Are you looking for a job at the moment?
I asked job-seeking expert Anne-Marie Kane at Resumes for Results to give you her insights and tips, to help you navigate the modern minefield of job-hunting, and added a few ideas of my own. Here’s the result:
Tip 1: Let go of the ‘old ways’ of thinking
It may be 20 years since you last put together a resume or sat down with the local classified job ads and a cup of tea. Times have changed, and you need to change your techniques to match.
Everything is done online now. Your resume may be read first by an applicant tracking system, scanning for keywords that relate to the role you’re applying for.
Tip 2: No dates, no photos
Anti-discrimination laws mean you no longer need to put your age, date of birth or photo on your resume or job application. You need to tell the truth if asked, but don’t go out of your way to share when you finished high school.
You may be justifiably proud of your 40 years’ experience in one industry. But in your resume, describe it as ‘deep expertise’ or ‘a seasoned executive’.
Tip 3. Be succinct
Your resume should be no more than one to three pages, submitted as a PDF. Focus on what is most relevant to the specific job requirements – you don’t need to specify every single job you’ve ever done.
Tip 4. Flip your resume to focus on achievements (not duties)
Think of your resume as a way to explain the skills you can quickly transfer into a new role. List all your key achievements and skills on the front page, as that is where they will be scanned to match the position. Think about skills such as excellent communicator, adaptable and flexible, adept problem-solver. Be specific with the results – if you wrote a manual, ran a training program, doubled sales or won an award make sure you mention it up front. If you’re struggling to work out what your achievements are, think about what might happen in your workplace if you left your job tomorrow.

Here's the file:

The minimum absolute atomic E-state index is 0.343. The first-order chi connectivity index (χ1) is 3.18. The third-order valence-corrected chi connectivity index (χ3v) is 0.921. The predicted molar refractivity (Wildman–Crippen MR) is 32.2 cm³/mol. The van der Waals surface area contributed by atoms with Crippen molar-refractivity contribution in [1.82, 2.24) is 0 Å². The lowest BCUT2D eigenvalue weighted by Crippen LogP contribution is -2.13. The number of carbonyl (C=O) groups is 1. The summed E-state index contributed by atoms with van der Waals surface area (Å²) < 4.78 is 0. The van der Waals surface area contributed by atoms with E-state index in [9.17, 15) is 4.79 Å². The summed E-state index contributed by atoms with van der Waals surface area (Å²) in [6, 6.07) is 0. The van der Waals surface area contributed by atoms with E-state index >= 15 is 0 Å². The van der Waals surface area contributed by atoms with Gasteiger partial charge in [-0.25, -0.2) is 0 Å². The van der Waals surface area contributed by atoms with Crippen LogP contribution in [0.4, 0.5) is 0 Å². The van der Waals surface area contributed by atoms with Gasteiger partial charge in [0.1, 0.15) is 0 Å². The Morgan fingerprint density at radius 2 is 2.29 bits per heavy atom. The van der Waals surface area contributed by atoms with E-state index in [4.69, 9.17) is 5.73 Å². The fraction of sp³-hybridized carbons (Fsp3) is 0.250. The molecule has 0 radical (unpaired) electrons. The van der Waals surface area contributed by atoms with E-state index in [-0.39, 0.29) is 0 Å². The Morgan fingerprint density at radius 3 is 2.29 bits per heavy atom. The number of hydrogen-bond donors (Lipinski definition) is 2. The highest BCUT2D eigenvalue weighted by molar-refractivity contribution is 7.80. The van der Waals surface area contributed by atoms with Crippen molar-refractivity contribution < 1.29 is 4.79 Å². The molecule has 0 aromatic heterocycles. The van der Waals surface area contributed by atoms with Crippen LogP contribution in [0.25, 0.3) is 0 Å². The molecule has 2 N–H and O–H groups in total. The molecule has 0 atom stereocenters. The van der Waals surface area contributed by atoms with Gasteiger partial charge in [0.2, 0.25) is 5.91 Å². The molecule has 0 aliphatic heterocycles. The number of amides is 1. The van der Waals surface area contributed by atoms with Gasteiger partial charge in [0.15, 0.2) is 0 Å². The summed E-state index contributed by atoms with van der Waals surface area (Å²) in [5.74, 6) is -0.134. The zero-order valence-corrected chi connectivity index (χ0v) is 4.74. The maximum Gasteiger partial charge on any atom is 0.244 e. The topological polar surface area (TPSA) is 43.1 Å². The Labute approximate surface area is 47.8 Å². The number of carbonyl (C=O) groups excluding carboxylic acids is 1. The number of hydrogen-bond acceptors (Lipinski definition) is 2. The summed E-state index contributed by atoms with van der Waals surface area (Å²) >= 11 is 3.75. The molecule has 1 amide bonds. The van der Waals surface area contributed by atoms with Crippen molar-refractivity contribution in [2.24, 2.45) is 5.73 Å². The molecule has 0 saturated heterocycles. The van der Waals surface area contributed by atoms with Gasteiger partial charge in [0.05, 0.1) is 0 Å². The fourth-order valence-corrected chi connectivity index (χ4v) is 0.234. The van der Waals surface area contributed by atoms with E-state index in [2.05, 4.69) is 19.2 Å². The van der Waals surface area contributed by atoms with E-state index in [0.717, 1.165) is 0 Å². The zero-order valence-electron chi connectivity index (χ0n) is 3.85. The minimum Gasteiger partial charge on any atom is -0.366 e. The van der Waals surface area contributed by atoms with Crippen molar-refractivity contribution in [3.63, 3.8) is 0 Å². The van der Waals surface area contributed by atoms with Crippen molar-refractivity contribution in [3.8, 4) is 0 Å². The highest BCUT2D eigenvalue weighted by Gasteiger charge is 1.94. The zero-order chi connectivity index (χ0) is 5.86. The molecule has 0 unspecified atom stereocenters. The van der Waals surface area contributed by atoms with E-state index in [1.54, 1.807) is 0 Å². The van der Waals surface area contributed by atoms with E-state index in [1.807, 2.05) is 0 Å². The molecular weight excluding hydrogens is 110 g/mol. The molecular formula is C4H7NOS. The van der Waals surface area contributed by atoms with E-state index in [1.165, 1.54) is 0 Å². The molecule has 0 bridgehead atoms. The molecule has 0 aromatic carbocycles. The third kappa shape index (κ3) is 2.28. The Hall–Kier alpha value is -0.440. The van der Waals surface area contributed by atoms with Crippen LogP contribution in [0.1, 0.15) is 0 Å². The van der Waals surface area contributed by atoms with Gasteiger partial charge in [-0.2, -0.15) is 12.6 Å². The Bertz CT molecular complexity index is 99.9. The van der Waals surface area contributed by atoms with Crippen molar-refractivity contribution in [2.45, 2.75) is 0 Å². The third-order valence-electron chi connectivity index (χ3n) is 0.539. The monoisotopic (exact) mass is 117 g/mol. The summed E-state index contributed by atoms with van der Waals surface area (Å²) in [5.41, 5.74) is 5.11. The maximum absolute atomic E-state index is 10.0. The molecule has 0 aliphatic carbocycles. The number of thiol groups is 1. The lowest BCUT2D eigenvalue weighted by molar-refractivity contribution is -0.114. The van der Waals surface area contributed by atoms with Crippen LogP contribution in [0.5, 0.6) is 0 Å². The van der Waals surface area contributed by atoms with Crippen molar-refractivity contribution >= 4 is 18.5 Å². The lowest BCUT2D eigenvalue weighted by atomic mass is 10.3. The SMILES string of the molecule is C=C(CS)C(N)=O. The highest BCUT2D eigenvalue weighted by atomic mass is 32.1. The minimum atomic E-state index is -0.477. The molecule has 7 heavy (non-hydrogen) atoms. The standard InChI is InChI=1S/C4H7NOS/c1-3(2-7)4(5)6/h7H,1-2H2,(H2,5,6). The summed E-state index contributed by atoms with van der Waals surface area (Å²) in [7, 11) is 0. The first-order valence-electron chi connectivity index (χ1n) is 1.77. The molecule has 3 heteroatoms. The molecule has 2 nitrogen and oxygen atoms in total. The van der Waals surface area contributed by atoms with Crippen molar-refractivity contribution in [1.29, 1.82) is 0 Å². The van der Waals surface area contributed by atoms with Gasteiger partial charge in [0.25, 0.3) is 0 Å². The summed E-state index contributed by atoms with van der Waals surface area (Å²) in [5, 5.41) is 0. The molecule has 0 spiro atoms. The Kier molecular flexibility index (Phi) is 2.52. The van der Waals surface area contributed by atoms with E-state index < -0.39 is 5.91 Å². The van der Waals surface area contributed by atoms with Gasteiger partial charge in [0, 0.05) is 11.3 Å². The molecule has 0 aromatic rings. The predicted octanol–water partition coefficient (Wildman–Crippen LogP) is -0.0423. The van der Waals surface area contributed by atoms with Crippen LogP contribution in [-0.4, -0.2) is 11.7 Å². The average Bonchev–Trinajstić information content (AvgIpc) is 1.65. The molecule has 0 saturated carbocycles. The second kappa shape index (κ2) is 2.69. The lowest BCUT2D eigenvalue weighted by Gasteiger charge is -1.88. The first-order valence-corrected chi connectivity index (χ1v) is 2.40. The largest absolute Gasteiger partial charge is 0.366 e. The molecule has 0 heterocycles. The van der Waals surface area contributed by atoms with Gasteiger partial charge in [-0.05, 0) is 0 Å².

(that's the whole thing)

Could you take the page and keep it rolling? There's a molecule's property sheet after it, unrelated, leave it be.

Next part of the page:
Tip 5. Show you invest time in your own development
It’s important to keep your skills up to date, and you can do many reputable courses online for free or very little cost. Take a look at Open2Study – you can get a certificate of achievement in areas such as business management or HR.
It’s a common myth that older workers are less tech-savvy – proving you have IT skills by completing an online course (whether in IT or not) may help you overcome that belief.
Tip 6. Get social
It’s not what you know, it’s who you know. So how strong is your network? It may be worth joining an industry association and attending events to make new connections – or if you’re currently not working, consider voluntary work in a field that interests you. As many as 80% of job vacancies are never publicly advertised – they are shared through networks. And when it comes to social networking, LinkedIn is the king of job seeking tools.
Tip 7. Be positive and be prepared
Make sure you’re well presented at interviews, and think about how you’d answer typical questions. You may need to proactively reassure them you’re interested in working for many years yet, that you’re in good health and that you enjoy working with people of all ages.
Sometimes your language may come across as outdated. Avoid saying things like ‘back in my day’, ‘we used to use telex machines’ or ‘the young girls in the office…’
Above all, breathe. Walk in with a smile, shake hands and be positive.
If you’re interested in more, download our free ‘Land that Job’ report.